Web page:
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[ter-uh-fahy] /ˈtɛr əˌfaɪ/
verb (used with object), terrified, terrifying.
to fill with terror or alarm; make greatly afraid.
Origin of terrify
1565-75; < Latin terrificāre, equivalent to terr(ēre) to frighten + -ificāre -ify
Related forms
terrifier, noun
terrifyingly, adverb
unterrified, adjective
unterrifying, adjective
Synonym Study
See frighten. Unabridged
Based on the Random House Dictionary, © Random House, Inc. 2018.
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Examples from the Web for terrifyingly
Contemporary Examples
Historical Examples
  • And this world of ours, after all, is such a terrifyingly big one.

    The Prairie Child Arthur Stringer
  • They were tragic, triumphant, grief-stricken, terrifyingly beautiful.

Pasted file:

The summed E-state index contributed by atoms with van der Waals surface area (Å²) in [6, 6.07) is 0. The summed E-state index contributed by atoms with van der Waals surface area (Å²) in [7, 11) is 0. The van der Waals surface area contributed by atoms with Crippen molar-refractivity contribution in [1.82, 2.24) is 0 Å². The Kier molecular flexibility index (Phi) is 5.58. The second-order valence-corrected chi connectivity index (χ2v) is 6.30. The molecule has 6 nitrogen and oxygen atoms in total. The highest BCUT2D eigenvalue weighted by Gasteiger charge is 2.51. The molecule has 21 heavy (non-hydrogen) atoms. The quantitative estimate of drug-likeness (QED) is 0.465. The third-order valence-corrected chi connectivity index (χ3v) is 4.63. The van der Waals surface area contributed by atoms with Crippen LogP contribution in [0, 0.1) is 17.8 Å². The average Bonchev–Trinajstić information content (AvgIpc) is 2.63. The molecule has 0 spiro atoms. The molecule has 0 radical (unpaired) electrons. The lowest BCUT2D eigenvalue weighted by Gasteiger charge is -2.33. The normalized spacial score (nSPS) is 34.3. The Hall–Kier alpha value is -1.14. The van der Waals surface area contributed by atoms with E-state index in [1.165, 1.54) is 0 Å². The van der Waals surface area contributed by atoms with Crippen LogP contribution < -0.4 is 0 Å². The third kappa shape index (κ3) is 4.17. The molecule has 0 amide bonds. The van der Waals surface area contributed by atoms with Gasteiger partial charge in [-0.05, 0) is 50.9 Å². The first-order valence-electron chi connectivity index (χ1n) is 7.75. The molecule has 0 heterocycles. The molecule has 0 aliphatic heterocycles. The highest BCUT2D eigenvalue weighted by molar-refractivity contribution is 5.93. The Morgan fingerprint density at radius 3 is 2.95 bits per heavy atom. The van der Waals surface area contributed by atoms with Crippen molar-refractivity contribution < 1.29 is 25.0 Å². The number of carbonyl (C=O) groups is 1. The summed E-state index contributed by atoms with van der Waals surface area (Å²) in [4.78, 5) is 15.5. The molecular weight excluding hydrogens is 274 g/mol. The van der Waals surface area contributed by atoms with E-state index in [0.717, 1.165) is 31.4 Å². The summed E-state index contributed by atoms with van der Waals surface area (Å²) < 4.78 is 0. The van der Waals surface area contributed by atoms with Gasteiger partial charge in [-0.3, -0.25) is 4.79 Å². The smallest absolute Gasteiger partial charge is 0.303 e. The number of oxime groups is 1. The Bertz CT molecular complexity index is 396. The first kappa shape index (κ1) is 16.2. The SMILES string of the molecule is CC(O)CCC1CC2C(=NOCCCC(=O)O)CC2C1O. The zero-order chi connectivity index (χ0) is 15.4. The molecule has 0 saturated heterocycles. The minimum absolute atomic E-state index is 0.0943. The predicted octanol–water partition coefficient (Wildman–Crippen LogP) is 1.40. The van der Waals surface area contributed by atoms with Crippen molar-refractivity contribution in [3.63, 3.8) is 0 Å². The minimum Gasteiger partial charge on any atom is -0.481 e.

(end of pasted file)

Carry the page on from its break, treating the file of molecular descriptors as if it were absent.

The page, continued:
I, Mary MacLane Mary MacLane
  • He seemed to regard her as a kind of Boeotia, and terrifyingly dour.

    Letters from America Rupert Brooke
  • The sunlit waste was terrifyingly immense bright, and empty.

    World of the Drone Robert Abernathy
  • The spirit of to-day is terrifyingly visible or invisible at will.

  • Withal are terrifyingly superfluous: they violently kill the wench to-morrow dawn who died restfully to-day at noon.

    I, Mary MacLane Mary MacLane
British Dictionary definitions for terrifyingly


verb -fies, -fying, -fied
(transitive) to inspire fear or dread in; frighten greatly
Derived Forms
terrifier, noun
Word Origin
C16: from Latin terrificāre, from terrēre to alarm + facere to cause
Collins English Dictionary - Complete & Unabridged 2012 Digital Edition
© William Collins Sons & Co. Ltd. 1979, 1986 © HarperCollins
Publishers 1998, 2000, 2003, 2005, 2006, 2007, 2009, 2012
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Word Origin and History for terrifyingly



1570s, from Latin terrificare "to frighten," from terrificus "causing terror" (see terrific). Related: Terrified; terrifying.

Online Etymology Dictionary, © 2010 Douglas Harper
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